Shortly after the July 2010 adoption of the Dodd-Frank Act’s whistleblower program, disputes began arising over whether its anti-retaliation protections apply to employees who report misconduct internally to the company, but not externally to the SEC.  On August 4, 2015, the SEC issued new guidance through an interpretive rule, maintaining that the Act’s whistleblower protections are not limited only to those who choose to report externally to the SEC.

Continue Reading New SEC Guidance: Dodd-Frank Protects Internal Whistleblowers

On April 1, 2015, the Securities and Exchange Commission announced its first enforcement action against a company for using improperly restrictive language in confidentiality agreements allegedly aimed at stifling potential whistleblowers.

The SEC charged KBR Inc. with violating whistleblower protection Rule 21F-17 enacted under the Dodd-Frank Act, which prohibits companies from “imped[ing] an individual

The Securities and Exchange Commission announced this week that it has awarded its first whistleblower payout to a former company officer. The redacted order indicates that the former officer will receive an award between $475,000 and $575,000 for reporting high-quality, original information about a securities fraud that resulted in an SEC enforcement action with sanctions exceeding $1 million. The identity of the officer and the nature of the enforcement action were redacted by the Commission to protect the anonymity of the whistleblower, as required by law.

While the SEC has publicized other significant whistleblower awards over the last two years, this particular announcement serves as an alarm bell of sorts to internal gatekeepers and decision makers responsible for handling allegations of misconduct. The Commission normally will not consider information provided by officers, directors, trustees, or partners who learn about a fraud through another employee reporting the misconduct to be original information derived from independent knowledge or independent analysis. But, an exception exists under Rule 21F-4(b)(4)(v)(C) for reporting information to the Commission more than 120 days after other responsible compliance personnel possessed the information and failed to adequately address the issue.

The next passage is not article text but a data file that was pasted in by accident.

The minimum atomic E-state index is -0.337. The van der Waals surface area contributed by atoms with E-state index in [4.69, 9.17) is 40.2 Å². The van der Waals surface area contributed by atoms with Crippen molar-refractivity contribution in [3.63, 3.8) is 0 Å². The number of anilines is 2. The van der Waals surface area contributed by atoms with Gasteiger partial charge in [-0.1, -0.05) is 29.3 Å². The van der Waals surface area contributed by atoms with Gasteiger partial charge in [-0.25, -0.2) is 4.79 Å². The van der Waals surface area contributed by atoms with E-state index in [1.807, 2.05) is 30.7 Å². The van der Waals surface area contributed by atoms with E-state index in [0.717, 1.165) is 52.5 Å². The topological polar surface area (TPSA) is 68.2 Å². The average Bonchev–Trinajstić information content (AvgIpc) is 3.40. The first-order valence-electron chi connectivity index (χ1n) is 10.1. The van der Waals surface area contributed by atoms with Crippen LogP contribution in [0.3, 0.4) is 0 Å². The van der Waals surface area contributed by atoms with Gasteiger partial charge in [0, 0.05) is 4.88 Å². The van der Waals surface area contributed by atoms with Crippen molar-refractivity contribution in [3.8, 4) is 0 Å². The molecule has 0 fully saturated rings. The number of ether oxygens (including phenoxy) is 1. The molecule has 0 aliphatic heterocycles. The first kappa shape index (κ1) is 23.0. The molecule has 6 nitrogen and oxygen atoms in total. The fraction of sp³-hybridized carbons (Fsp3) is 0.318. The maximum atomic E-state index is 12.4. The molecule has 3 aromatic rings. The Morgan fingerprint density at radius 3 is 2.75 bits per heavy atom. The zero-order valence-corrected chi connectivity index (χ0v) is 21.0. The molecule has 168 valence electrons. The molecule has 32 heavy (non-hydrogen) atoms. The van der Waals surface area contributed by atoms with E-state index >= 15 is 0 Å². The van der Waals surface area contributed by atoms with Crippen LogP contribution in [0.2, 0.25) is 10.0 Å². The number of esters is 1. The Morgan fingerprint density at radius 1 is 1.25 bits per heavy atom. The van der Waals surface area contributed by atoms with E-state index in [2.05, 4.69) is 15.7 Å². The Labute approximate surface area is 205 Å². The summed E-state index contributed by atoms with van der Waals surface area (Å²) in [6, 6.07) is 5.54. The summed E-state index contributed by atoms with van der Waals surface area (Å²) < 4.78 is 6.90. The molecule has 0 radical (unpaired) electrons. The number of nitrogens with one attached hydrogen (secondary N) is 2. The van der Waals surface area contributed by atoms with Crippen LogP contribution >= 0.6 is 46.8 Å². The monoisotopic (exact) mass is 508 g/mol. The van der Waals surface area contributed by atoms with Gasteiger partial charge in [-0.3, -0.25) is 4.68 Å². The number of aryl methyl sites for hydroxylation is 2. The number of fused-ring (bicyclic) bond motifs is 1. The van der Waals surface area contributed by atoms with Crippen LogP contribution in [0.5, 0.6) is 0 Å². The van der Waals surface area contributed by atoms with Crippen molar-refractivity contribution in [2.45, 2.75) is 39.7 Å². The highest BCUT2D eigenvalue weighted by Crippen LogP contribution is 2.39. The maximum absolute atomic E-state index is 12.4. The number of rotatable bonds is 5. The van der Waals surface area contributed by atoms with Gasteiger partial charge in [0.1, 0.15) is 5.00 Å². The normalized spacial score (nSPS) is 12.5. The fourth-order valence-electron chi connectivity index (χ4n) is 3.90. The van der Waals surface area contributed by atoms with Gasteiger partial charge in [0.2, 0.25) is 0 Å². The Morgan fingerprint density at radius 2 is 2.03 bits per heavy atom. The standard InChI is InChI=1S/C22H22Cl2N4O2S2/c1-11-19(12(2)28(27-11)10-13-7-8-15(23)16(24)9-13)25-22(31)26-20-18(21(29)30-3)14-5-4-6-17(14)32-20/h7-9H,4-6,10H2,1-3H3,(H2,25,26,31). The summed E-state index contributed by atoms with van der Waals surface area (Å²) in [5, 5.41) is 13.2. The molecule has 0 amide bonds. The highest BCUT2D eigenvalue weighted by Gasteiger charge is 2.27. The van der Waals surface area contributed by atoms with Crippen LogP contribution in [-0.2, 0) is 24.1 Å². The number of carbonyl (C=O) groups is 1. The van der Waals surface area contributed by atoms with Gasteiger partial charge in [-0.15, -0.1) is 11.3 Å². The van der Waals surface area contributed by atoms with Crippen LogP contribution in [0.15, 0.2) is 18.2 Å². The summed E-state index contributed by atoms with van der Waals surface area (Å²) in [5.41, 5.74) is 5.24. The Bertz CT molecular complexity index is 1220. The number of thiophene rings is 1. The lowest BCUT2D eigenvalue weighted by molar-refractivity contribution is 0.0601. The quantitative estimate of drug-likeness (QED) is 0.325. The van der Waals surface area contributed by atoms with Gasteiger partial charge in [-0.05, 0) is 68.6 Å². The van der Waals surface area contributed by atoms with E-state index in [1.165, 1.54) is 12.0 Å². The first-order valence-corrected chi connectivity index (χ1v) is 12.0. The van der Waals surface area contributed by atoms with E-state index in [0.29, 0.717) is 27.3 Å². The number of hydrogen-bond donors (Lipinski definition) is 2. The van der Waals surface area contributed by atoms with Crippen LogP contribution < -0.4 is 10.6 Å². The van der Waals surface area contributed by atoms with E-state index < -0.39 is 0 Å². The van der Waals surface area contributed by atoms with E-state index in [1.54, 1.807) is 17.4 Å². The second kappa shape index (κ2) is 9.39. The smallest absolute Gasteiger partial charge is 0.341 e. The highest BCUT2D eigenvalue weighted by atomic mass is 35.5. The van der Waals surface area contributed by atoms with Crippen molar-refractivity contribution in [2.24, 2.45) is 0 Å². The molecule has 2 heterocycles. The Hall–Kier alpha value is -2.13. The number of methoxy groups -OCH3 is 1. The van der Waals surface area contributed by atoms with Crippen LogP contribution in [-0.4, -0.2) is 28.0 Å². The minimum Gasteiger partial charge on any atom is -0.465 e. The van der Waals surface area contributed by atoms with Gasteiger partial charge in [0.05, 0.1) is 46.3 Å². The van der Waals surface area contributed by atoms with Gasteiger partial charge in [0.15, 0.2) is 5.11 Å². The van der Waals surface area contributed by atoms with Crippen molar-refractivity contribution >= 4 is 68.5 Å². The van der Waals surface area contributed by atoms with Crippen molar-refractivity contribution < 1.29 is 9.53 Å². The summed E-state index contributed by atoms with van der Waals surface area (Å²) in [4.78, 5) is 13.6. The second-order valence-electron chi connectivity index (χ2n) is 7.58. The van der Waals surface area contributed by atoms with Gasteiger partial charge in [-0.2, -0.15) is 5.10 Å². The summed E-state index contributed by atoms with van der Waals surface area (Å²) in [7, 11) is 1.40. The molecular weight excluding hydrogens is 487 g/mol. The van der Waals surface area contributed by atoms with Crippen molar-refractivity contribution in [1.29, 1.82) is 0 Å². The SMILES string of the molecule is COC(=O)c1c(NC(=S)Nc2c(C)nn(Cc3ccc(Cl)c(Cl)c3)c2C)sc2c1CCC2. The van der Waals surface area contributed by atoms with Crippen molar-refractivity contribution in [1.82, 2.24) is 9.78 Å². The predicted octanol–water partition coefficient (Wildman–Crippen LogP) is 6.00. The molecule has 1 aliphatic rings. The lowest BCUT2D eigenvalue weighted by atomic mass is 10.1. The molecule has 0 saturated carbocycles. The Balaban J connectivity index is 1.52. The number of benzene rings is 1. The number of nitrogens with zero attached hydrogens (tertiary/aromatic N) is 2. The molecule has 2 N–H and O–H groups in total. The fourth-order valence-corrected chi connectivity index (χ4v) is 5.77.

In the SEC press release accompanying the order, SEC representatives made clear that they will continue to entertain tips from corporate employees at all levels:
Continue Reading SEC Awards First Whistleblower Payout to Former Company Officer

With over 10,000 whistleblower tips since 2011, the Securities and Exchange Commission (“SEC”) recently unveiled its most detailed portrait yet of the whistleblowers who have received awards under the SEC incentive program created by the Dodd-Frank Wall Street Reform and Consumer Protection Act. According to its 2014 SEC Annual Report to Congress on the Dodd-Frank

Somewhat overlooked in the attention to the SEC’s recent $30 million whistleblower award is a more frightening development for public companies.  Just weeks earlier, the SEC announced an award to an employee who performed internal audit and compliance functions.  The SEC said such employees “are on the front lines against fraud and corruption” and offered

DOJ has announced that it will increase efforts to investigate and prosecute criminal actions under the False Claims Act.  In a recent address to the False Claims Act plaintiffs’ bar, Leslie R. Caldwell, Assistant Attorney General for the Criminal Division, described the Criminal Division’s recent successes in prosecuting healthcare and government procurement fraud and its